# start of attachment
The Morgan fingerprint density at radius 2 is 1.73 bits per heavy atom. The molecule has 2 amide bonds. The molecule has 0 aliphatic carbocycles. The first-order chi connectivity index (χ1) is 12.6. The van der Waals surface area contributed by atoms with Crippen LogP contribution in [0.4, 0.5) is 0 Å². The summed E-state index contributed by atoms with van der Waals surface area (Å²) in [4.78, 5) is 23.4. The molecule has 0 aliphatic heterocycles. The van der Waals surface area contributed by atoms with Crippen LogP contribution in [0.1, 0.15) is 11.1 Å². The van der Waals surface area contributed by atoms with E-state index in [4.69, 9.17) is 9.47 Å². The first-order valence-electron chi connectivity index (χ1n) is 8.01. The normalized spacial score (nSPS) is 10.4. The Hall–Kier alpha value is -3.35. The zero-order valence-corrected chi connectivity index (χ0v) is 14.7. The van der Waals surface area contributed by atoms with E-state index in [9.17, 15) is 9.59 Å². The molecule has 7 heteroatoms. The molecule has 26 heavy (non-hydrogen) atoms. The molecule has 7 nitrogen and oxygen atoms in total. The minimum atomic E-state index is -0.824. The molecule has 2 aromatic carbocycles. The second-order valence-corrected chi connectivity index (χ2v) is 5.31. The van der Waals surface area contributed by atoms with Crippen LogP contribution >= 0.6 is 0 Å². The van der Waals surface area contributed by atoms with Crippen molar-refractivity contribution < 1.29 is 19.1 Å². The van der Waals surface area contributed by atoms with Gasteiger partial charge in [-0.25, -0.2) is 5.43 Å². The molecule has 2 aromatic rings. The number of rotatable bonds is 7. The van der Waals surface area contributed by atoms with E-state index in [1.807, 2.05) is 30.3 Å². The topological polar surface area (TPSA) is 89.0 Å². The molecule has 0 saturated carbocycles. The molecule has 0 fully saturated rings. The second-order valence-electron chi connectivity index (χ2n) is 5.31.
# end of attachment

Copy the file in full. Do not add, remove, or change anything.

The Morgan fingerprint density at radius 2 is 1.73 bits per heavy atom. The molecule has 2 amide bonds. The molecule has 0 aliphatic carbocycles. The first-order chi connectivity index (χ1) is 12.6. The van der Waals surface area contributed by atoms with Crippen LogP contribution in [0.4, 0.5) is 0 Å². The summed E-state index contributed by atoms with van der Waals surface area (Å²) in [4.78, 5) is 23.4. The molecule has 0 aliphatic heterocycles. The van der Waals surface area contributed by atoms with Crippen LogP contribution in [0.1, 0.15) is 11.1 Å². The van der Waals surface area contributed by atoms with E-state index in [4.69, 9.17) is 9.47 Å². The first-order valence-electron chi connectivity index (χ1n) is 8.01. The normalized spacial score (nSPS) is 10.4. The Hall–Kier alpha value is -3.35. The zero-order valence-corrected chi connectivity index (χ0v) is 14.7. The van der Waals surface area contributed by atoms with E-state index in [9.17, 15) is 9.59 Å². The molecule has 7 heteroatoms. The molecule has 26 heavy (non-hydrogen) atoms. The molecule has 7 nitrogen and oxygen atoms in total. The minimum atomic E-state index is -0.824. The molecule has 2 aromatic carbocycles. The second-order valence-corrected chi connectivity index (χ2v) is 5.31. The van der Waals surface area contributed by atoms with Crippen LogP contribution >= 0.6 is 0 Å². The van der Waals surface area contributed by atoms with Crippen molar-refractivity contribution < 1.29 is 19.1 Å². The van der Waals surface area contributed by atoms with Gasteiger partial charge in [-0.25, -0.2) is 5.43 Å². The molecule has 2 aromatic rings. The number of rotatable bonds is 7. The van der Waals surface area contributed by atoms with E-state index in [1.807, 2.05) is 30.3 Å². The topological polar surface area (TPSA) is 89.0 Å². The molecule has 0 saturated carbocycles. The molecule has 0 fully saturated rings. The second-order valence-electron chi connectivity index (χ2n) is 5.31.